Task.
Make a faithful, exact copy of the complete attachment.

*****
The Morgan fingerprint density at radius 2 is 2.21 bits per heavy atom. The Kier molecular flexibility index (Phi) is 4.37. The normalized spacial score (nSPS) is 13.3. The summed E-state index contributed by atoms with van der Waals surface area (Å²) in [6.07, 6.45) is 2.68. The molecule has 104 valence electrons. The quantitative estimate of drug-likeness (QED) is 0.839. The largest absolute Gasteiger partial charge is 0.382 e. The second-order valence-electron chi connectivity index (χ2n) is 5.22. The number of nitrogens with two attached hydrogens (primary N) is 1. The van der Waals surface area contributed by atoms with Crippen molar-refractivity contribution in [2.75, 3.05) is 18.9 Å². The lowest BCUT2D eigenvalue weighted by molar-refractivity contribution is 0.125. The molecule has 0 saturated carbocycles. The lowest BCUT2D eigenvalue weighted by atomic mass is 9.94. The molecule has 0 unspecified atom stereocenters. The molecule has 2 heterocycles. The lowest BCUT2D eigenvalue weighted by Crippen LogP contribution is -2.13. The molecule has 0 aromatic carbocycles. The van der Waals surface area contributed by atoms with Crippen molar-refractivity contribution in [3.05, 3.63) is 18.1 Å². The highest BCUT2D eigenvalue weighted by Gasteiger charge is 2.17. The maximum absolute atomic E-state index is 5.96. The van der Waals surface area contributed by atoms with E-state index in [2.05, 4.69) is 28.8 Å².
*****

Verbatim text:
The Morgan fingerprint density at radius 2 is 2.21 bits per heavy atom. The Kier molecular flexibility index (Phi) is 4.37. The normalized spacial score (nSPS) is 13.3. The summed E-state index contributed by atoms with van der Waals surface area (Å²) in [6.07, 6.45) is 2.68. The molecule has 104 valence electrons. The quantitative estimate of drug-likeness (QED) is 0.839. The largest absolute Gasteiger partial charge is 0.382 e. The second-order valence-electron chi connectivity index (χ2n) is 5.22. The number of nitrogens with two attached hydrogens (primary N) is 1. The van der Waals surface area contributed by atoms with Crippen molar-refractivity contribution in [2.75, 3.05) is 18.9 Å². The lowest BCUT2D eigenvalue weighted by molar-refractivity contribution is 0.125. The molecule has 0 saturated carbocycles. The lowest BCUT2D eigenvalue weighted by atomic mass is 9.94. The molecule has 0 unspecified atom stereocenters. The molecule has 2 heterocycles. The lowest BCUT2D eigenvalue weighted by Crippen LogP contribution is -2.13. The molecule has 0 aromatic carbocycles. The van der Waals surface area contributed by atoms with Crippen molar-refractivity contribution in [3.05, 3.63) is 18.1 Å². The highest BCUT2D eigenvalue weighted by Gasteiger charge is 2.17. The maximum absolute atomic E-state index is 5.96. The van der Waals surface area contributed by atoms with E-state index in [2.05, 4.69) is 28.8 Å².